If China expands cooling measures beyond residential, will investors lose confidence? Shayla Walmsley investigates

It is probably too early to tell whether efforts by the government of the special administrative region (SAR) to control the Hong Kong property market through tightening measures will have a radical impact, nor how long it will last if it does.

Knight Frank notes a “slight” cooling of investment activity so far, with prime office vendors lowering their asking prices somewhat. It is the increase in tax that has so far hit hardest.

The imposition at the end of February of a double stamp duty contributed to a significant reduction in the number of March retail property sales, although Knight Frank believes retail will turn out to be the SAR’s most resilient sector over the longer term, thanks to gradual macroeconomic growth, tourism and retailers’ demand for additional space.

In mainland China, the cooling measures instituted by the Beijing government have so far been limited to residential. Arguably, they are ill-conceived. Diana Choyleva, director of
economics consultancy Lombard Street Research, says raising interest rates would be a much more effective cooling strategy because keeping deposit rates low encourages households to pile into the housing market. “Unless policymakers mop up this excess liquidity with higher rates, every time they try to ease policy to stimulate the economy, house prices will shoot up,” she says.

In any case, it is moot whether the government’s measures have had much impact.
Thomas Lam, director and head of research and consultancy for greater China at Knight Frank, says the net impact will be to increase prices for luxury residential this year, but less than 10% in a chilled market.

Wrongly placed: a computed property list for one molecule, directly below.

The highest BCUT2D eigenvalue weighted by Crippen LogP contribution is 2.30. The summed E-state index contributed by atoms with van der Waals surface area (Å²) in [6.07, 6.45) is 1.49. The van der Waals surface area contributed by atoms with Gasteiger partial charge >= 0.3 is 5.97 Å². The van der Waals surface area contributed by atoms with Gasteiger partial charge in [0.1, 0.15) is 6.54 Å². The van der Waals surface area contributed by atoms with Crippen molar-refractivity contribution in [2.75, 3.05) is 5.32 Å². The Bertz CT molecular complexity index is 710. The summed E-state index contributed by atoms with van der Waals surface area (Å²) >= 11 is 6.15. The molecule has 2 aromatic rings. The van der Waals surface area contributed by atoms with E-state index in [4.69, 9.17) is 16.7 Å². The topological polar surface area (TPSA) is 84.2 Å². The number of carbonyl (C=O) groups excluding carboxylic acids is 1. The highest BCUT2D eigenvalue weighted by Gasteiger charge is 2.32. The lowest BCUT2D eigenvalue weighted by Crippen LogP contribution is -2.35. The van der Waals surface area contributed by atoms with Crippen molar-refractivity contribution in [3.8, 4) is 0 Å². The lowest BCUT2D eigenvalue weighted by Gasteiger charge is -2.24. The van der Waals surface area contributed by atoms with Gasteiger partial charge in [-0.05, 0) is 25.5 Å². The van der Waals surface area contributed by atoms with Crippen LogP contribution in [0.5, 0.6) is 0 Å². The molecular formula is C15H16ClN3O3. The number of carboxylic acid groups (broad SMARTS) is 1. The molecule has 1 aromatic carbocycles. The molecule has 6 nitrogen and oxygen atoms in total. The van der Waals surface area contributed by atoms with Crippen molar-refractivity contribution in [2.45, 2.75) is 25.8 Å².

First-tier cities, charged with stricter implementation of tightening policies, will be harder pressed. According to an April policy update, many second-tier city reports avoided all mention of the 20% profit tax imposed on property re-sellers.

Some local officials are simply ignoring Beijing’s demands, which is indicative of problems facing the central government in trying to keep up with the apparently limitless ingenuity of local officials and investors to thwart its best regulatory efforts. Joe Magrath, director of development for China at Henderson Global Investors, suggests that few of the measures to date have resulted in any actual cooling.

“For many municipalities, it is not in their interests, because the sale of residential generates income and they bank on that for their own infrastructure spending,” he says.
“They turn a blind eye or loosely enforce centrally mandated cooling measures. The measures – for example, to restrict the sale or the acquisition of second homes – haven’t been successful but what you have seen is some panic buying immediately after they were announced. “

He adds: “The measures are counter-productive. It’s always a question of the government’s ability to stay ahead of efforts to get around the measures.”

Cooling measures tend to affect residential, but not necessarily other segments. Will there be a knock-on impact? It is doubtful.